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Jesus, Privilege and All Lives Matter: a Teaching Moment by the Canaanite Woman

Jesus, Privilege and All Lives Matter: a Teaching Moment by the Canaanite Woman


written by Guy Hewitt


In many instances, faith has been the fuel to ignite the flame of freedom. History is replete with examples of people of faith who, following a Divine imperative, defiantly broke the restraints of tradition and social order to unleash radical change.

Notwithstanding the considerable role of faith in the US Civil Rights movement, noting the exceptional role of The Rev. Dr Martin Luther King, Jr., The Rev. Cordy Tindell “C.T.” Vivian and the Southern Christian Leadership Conference, among others, it was primarily black churches that led the charge.  

The ambivalence of many traditional denominations to the issue of racial justice was due in part to some being ignorant to the issue and others deeming it ‘political’ rather than the democratic, legal, human rights and social justice issue that it was. Most significantly, many mainline churches perpetuated the prejudice and racism of the Ethno-European socio-political hegemony that helped legitimize the enslavement of Africans and Indigenous People of the Americas. Jim Crow was sanctioned by some southern Christian theologies.  

Our Lord Jesus Christ’s radical counter-culturalism, His embracing of the marginalized: women, lepers, tax collectors, adulterers, and the poor, heavily influenced the Civil Rights movement. In his Letter from Birmingham Jail, Dr King wrote of his Christian duty “to carry the gospel of freedom” across America and emphasized that his faith was a “source of courage and strength” as he worked towards the “fulfillment of the beloved community.” But was Jesus completely inclusive when He dismissed the pleas of the Canaanite woman for her child stating, “I was sent only to the lost sheep of the house of Israel.”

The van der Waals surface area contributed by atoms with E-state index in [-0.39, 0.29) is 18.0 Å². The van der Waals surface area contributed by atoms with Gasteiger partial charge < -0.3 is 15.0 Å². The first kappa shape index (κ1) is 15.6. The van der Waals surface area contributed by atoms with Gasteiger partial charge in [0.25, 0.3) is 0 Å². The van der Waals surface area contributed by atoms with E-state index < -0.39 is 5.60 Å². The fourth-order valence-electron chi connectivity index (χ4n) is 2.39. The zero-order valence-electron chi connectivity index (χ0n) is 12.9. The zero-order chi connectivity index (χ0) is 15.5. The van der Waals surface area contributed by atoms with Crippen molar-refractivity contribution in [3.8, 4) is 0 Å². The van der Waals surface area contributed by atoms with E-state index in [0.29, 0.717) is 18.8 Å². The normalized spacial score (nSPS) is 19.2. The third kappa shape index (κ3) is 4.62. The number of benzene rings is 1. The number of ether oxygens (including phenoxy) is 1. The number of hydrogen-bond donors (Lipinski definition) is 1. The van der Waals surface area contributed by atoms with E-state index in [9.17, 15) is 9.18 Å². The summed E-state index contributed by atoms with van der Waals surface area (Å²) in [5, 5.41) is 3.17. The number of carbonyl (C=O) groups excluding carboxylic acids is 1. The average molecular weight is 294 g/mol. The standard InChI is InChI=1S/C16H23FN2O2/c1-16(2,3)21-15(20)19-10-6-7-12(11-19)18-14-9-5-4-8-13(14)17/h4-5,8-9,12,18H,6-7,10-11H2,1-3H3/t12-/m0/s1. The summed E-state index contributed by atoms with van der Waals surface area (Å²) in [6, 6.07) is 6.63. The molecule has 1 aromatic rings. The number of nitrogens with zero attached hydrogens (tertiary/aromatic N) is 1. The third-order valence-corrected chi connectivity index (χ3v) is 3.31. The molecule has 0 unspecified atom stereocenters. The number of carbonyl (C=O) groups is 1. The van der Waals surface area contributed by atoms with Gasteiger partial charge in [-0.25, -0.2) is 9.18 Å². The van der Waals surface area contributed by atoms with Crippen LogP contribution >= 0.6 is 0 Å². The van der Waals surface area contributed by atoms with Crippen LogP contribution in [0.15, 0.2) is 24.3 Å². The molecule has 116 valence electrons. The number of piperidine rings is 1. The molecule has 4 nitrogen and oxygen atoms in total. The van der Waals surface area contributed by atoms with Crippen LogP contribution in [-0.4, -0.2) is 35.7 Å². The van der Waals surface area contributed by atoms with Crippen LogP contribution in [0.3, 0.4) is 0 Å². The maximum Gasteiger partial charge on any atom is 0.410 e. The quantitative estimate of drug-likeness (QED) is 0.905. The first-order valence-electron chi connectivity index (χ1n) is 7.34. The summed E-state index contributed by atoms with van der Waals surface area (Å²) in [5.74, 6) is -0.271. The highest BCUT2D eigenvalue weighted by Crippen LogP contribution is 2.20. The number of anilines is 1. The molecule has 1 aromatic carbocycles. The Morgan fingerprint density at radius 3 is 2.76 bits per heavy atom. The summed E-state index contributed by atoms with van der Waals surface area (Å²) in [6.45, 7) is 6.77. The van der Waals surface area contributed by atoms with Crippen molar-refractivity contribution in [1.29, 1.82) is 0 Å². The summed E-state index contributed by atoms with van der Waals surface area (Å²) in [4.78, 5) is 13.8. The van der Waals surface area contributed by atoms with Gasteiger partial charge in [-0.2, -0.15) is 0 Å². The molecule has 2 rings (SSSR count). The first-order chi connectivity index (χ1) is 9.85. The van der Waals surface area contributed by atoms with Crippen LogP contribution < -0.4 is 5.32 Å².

The Gospel for Pentecost 11 (Matthew 15:10-28) is about things that defile. A crucial tenant of religious life at the time of Christ was being clean, which was not about hygiene but rather closeness to God. Being unclean or defiled meant that by some deed you were separated from God. In the appointed Gospel, our Lord Jesus Christ delivered a very radical message of what truly separates us from God and keeps us out of the Kingdom, which is not whether we adhere to purity laws but rather our motivations: what “proceeds from the heart, is what defiles.” As told in 2 Cor. 3:6 we are part of a “new covenant, not of letter but of spirit; for the letter kills, but the Spirit gives life.”

In the verse preceding today’s Gospel (Matt 15:8), Jesus quotes Isaiah to convey His abhorrence for those who “honour me with their lips, but their hearts are far from me…” Then as is now, it is the honoring of God with our lips, while our hearts, our beings, are far from Him that separates us from God and His Kingdom.

Though not codified, purity laws remain today. Today we have social conventions that carry sanctions for any breach. Today albeit at a decreasing rate, people exclude others based on gender, class, ability, sexuality, religion, looks, and as we only too well know, race and ethnicity. The James Baldwin film I Am Not Your Negro vividly depicts America’s historical and lingering white supremacist motivations and deep-seated anti-black attitudes. Chillingly, a seemingly normal, traditional, Southern white woman speaks across time as she matter-of-factly affirms this racism stating, “God forgives murder and He forgives adultery, but He is very angry and He actually curses all who do integrate.”